We’re still waiting for an announcement regarding the Phase 1 trade deal between the US and China.  Both sides remain in constant daily contact, reportedly, and are always “close” to a deal. China’s export numbers released last weekend were dismal and may jolt China toward a faster deal. Recent talk is that the December 15 imposition of more tariffs by the US will be either postponed or suspended. On Monday we see China’s industrial production and retail sales data. IP has been surprisingly robust, but the weak exports data might suggest the downside is vulnerable.


Indian equities have been sliding since the RBI failed to cut its benchmark rate last week. There are no major data points to impact markets next week.


The next major focus for Australia will be Thursday’s release of the November jobs report. Given that the RBA has said it will be a major data point to influence monetary policy, a weak number will push the RBA toward a more dovish stance.

New Zealand

The NZ economy appears to be steadily plodding along. Q3 growth data are due on Thursday and expectations are for +2.0% y/y after +2.1% in Q2. A rebound in dairy prices has helped the kiwi, but a weaker GDP print will be bearish for the local dollar.

LatAm Politics

Latin American leaders might be breathing a sigh of relief at a US-China tariff truce as the prolonged trade war took its toll in emerging markets, which in turn heightened wealth inequality making social protests a common occurrence in the region. The protests in Santiago are ongoing and have taken the peso to record lows. Central bank and government intervention reduced the fall of the currency, but it is only now with trade optimism that a recovery can begin.

The biggest risk is another disappointment when the two sides appear close to a deal, this would not be the first time this has happened. The urgency of the situation, and the high political states for Donald Trump ahead of an election year could pave the way for a deal that if struck would boost risk appetite.

UK Politics

Now that Boris Johnson has massive majority, markets will look to see how hard of a Brexit will he pursue.  Brexit risks remain as we still could see EU trade talks completely fall apart.  A tremendous amount of nationalization risk has been lifted, but now the clock begins for Johnson to get all of their trading relationship agreements done next year.  Business want certainty over the transition period and until we get that, we could see limited rallies in sentiment and investment.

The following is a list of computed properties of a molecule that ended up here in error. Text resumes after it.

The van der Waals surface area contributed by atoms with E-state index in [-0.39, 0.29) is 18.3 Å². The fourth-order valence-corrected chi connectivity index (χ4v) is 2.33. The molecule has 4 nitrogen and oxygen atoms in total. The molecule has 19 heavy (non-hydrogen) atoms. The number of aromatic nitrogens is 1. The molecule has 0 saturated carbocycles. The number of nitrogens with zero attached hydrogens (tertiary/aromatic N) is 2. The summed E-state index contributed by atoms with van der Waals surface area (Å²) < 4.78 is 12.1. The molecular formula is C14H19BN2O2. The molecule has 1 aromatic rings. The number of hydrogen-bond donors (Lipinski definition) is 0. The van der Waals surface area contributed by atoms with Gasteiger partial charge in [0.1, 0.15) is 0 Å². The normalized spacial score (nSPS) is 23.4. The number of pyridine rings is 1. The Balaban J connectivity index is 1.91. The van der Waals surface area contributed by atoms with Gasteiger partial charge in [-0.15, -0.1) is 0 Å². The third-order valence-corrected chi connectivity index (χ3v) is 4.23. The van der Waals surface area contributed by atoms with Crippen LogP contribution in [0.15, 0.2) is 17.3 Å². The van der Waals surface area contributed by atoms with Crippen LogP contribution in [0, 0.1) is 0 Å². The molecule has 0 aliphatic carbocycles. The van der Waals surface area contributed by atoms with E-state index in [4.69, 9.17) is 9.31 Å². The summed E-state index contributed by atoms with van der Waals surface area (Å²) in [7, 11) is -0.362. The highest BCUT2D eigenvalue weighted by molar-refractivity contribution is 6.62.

US Politics

Now that the House Judiciary Committee is moving forward with two articles of impeachment against President Trump, we will see this get voted through in the House, but ultimately this will not get voted through the Republican held Senate.  Impeachment risks are still minimal for the President and his odds for re-election are higher than ever.

Key Economic Releases and Events: 

Sunday, December 15th

5:00 pm AUD Dec Flash Manufacturing PMI: No est v 49.9 prior

7:30 pm JPY Dec Manufacturing PMI: No est v 48.9 prior

9:00 pm CNY Nov Industrial Production Y/Y: 5.0%e v 4.7% prior

Monday, December 16th

1:30 am INR Nov Wholesale Prices Y/Y: 0.82%e v 0.16% prior

2:00 am TRY Sept Unemployment Rate: No est v 14.0% prior

3:15 am EUR France Dec Manufacturing PMI: 51.5e v 51.7 prior

3:30 am EUR Germany Dec Manufacturing PMI: 44.6e v 44.1 prior

4:00 am EUR Eurozone Dec Manufacturing PMI: 47.3e v 46.9 prior

4:30 am GBP UK Dec Manufacturing PMI: No est v 48.9 prior

8:00 am PLN Poland Oct Trade Balance: No est v 171m prior

8:00 am RUB Russia Nov Industrial Production: 2.6%e v 2.6% prior

8:30 am USD Dec Empire Manufacturing: 4.5e v 2.9 prior

9:45 am USD Dec Markit Manufacturing PMI: 52.8e v 52.6 prior

9:45 am USD Dec Markit Services PMI: 52.0e v 51.6 prior

10:00 am USD Dec NAHB Housing Market Index: 71e v 70 prior

11:00 am GBP BOE publishes Financial Stability Report, Stress Tests

4:00 pm USD Oct TIC Long-Term Purchases: No est v $49.5b prior

7:00 pm NZD Dec ANZ Business Confidence: No est v -26.4 prior

7:30 pm AUD Monetary Policy Meeting Minutes

7:30 pm SGD Nov Non-oil Domestic Exports: 5.9%e v -2.9% prior

Tuesday, December 17th

3:00 am EUR Spain Q3 Labor Costs Y/Y: No est v 2.4% prior

4:30 am GBP Oct Average Weekly Earnings 3M/YoY: No est v 3.6% prior

4:30 am GBP Nov Jobless Claims Change: No est v 33.0k prior

8:00 am HUF Hungary Central Bank (MNB) Interest Rate Decision: Expected to keep rates unchanged

8:00 am USD Fed’s Kaplan speaks in NY

8:30 am USD Nov Housing Starts: 1340ke v 1314k prior

8:30 am CAD Oct Manufacturing Sales M/M: No est v -0.2% prior

9:15 am USD Nov Industrial Production M/M: 0.9%e v -0.8% prior

12:30 pm USD Fed’s Rosengren to speak to Forecasters Club of NY

12:30 pm USD Fed’s Williams holds press briefing on economic conditions